The 11th episode of Apollon begins with reconciliation and ends with a silent departure under a tragic cloud. Kaoru was camped outside of Sentarou’s place and manages to stop him from leaving. After seemingly tolerating his father’s return, Sentarou returns with a push to out perform Seiji at the festival, even dragging Ritsuko in to perform as a singer. Unfortunately, tragedy strikes on the night before in the form of a motorbike accident which injured Sentarou, but left Sachiko unconscious in the hospital with an uncertain prognosis. Kaoru and Sentarou end up meeting again on the roof of the hospital to comfort each other, after that Sentarou disappears perhaps never to return.
I think it would be best to start with the sad parts of the episode first, and how well I thought this was handled. Sentarou’s run of bad luck continued in this episode with the bike accident. With everything building up over the previous 10+ episodes, it finally drove him over the edge.
The episode began with the fight between Kaoru and Sentarou, which was really more of a conflict between Sentarou’s thoughts that he had people who depended on him and that he had no place in the world. There were two moments either way that had an impact on him.
Seeing Kaoru and his siblings worried about him outside of his home after the scuffle would have convinced him to stay. However, that was quickly followed by the rather good welcome his step-father received upon returning home. He no longer had to worry about providing support for the children there, because he had it put in his mind that it was the parent’s job to do that. Sentarou still had the performance at the festival to keep him tied down. He felt he owed it to Ritsuko and Kaoru to give them a memorable performance for the last major event before they graduated. Then, in the preparation for the even, he wanted to make sure Kaoru was ready and ended up taking the ill-fated trip which hospitalized Sachiko and himself.
This led to the powerful scene on the rooftop of the episode. Sentarou was depressed to the point of wondering why he was even born. Kaoru unveiling the sheet where Sentarou was hiding harked back to the opening episode and wondering what Sentarou was looking for. I think he was looking to be saved. It’s been easy to see for a while that Sentarou had never really felt like he belonged, especially after the story of his childhood had been revealed. Everyday was a struggle, with fights with peers just because he didn’t look or act like them. The only people who made him feel he belonged were Ritsuko and his siblings. Then over the course of the series, his best intentions had left him with Ritsuko falling in love with a new friend and hurting those close to him.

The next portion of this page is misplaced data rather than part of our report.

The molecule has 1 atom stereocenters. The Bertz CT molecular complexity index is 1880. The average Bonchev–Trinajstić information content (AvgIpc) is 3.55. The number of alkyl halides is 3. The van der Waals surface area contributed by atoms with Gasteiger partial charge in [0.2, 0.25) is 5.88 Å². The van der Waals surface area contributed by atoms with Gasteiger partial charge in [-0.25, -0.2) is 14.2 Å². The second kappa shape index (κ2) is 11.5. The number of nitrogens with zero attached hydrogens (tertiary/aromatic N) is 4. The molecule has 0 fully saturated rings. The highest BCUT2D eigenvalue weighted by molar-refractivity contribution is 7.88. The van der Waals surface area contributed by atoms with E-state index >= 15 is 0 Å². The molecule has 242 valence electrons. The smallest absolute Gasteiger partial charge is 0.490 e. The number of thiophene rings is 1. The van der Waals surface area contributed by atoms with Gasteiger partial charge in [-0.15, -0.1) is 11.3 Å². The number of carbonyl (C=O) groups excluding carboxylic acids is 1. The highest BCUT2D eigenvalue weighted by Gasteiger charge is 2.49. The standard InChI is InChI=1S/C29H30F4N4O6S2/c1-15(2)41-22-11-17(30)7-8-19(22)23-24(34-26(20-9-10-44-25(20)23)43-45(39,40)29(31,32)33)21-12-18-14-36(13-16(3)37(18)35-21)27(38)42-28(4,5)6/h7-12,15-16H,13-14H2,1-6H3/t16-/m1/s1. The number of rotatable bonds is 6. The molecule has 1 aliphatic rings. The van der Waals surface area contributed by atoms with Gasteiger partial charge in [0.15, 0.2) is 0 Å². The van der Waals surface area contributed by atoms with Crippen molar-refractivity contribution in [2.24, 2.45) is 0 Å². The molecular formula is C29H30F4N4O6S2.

So he left behind the rosary, the only symbol he had that reminded him of his mother, and his only attachment to the rest of the world. I think the feelings of those left behind were really well portrayed. The half-hearted belief that he would be okay was felt by everyone. They tried to distract themselves from trying to believe that they were not responsible for his decision to leave. These characters cared about Sentarou and wished they would have been able to have helped him. It’s that feeling of never knowing why that gets to all of them, and makes it that much harder to move on.
On a less depressing note, I did have some thoughts on the format of the episode. I don’t know if it is a rapid skipping over of chapters from the manga, but the first half of the episode seemed rather montage heavy. It’s great that they got the performance of “My Favorite Things” in there, as it wonderfully setup what could potentially be the last happy moment Kaoru, Ritsuko and Sentarou would ever have together. But the first half of the episode still felt really rushed.
With one episode to go, I think the stage is set for one of those unsatisfying life goes on endings. Will it be largely devoted to Ritsuko and Kaoru moving on without Sentarou? Will Yurika and Jun be revisited? Maybe everything will work out for these characters in an epilogue scene 20-30 years down the road. While I have seen arguments that the show has been overly melodramatic in recent weeks, I didn’t feel anything in this episode that wasn’t genuine.